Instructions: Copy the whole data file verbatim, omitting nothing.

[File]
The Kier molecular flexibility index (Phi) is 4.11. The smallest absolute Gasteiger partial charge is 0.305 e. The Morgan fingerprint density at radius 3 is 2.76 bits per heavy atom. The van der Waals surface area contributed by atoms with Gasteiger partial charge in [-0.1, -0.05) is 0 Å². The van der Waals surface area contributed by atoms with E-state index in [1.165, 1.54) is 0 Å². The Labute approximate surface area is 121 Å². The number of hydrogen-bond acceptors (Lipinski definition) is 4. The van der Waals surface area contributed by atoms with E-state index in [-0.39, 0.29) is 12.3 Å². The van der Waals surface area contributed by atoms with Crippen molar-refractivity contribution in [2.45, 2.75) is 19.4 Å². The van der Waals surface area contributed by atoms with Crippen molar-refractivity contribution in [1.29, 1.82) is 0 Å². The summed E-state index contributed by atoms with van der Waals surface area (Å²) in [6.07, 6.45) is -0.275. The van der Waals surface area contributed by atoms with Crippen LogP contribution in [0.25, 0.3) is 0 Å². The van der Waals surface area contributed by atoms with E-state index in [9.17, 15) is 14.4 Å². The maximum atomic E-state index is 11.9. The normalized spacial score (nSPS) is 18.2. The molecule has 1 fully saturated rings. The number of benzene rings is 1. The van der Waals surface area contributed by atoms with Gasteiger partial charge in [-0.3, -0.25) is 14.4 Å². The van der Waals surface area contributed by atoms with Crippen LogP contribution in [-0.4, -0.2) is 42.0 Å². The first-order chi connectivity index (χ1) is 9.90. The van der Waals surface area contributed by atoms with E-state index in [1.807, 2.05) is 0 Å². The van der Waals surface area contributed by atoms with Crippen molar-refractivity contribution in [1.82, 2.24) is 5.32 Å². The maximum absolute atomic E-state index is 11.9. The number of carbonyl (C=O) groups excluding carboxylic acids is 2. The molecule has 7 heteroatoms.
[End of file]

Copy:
The Kier molecular flexibility index (Phi) is 4.11. The smallest absolute Gasteiger partial charge is 0.305 e. The Morgan fingerprint density at radius 3 is 2.76 bits per heavy atom. The van der Waals surface area contributed by atoms with Gasteiger partial charge in [-0.1, -0.05) is 0 Å². The van der Waals surface area contributed by atoms with E-state index in [1.165, 1.54) is 0 Å². The Labute approximate surface area is 121 Å². The number of hydrogen-bond acceptors (Lipinski definition) is 4. The van der Waals surface area contributed by atoms with E-state index in [-0.39, 0.29) is 12.3 Å². The van der Waals surface area contributed by atoms with Crippen molar-refractivity contribution in [2.45, 2.75) is 19.4 Å². The van der Waals surface area contributed by atoms with Crippen molar-refractivity contribution in [1.29, 1.82) is 0 Å². The summed E-state index contributed by atoms with van der Waals surface area (Å²) in [6.07, 6.45) is -0.275. The van der Waals surface area contributed by atoms with Crippen LogP contribution in [0.25, 0.3) is 0 Å². The van der Waals surface area contributed by atoms with E-state index in [9.17, 15) is 14.4 Å². The maximum atomic E-state index is 11.9. The normalized spacial score (nSPS) is 18.2. The molecule has 1 fully saturated rings. The number of benzene rings is 1. The van der Waals surface area contributed by atoms with Gasteiger partial charge in [-0.3, -0.25) is 14.4 Å². The van der Waals surface area contributed by atoms with Crippen LogP contribution in [-0.4, -0.2) is 42.0 Å². The first-order chi connectivity index (χ1) is 9.90. The van der Waals surface area contributed by atoms with E-state index in [1.807, 2.05) is 0 Å². The van der Waals surface area contributed by atoms with Crippen molar-refractivity contribution in [1.82, 2.24) is 5.32 Å². The maximum absolute atomic E-state index is 11.9. The number of carbonyl (C=O) groups excluding carboxylic acids is 2. The molecule has 7 heteroatoms.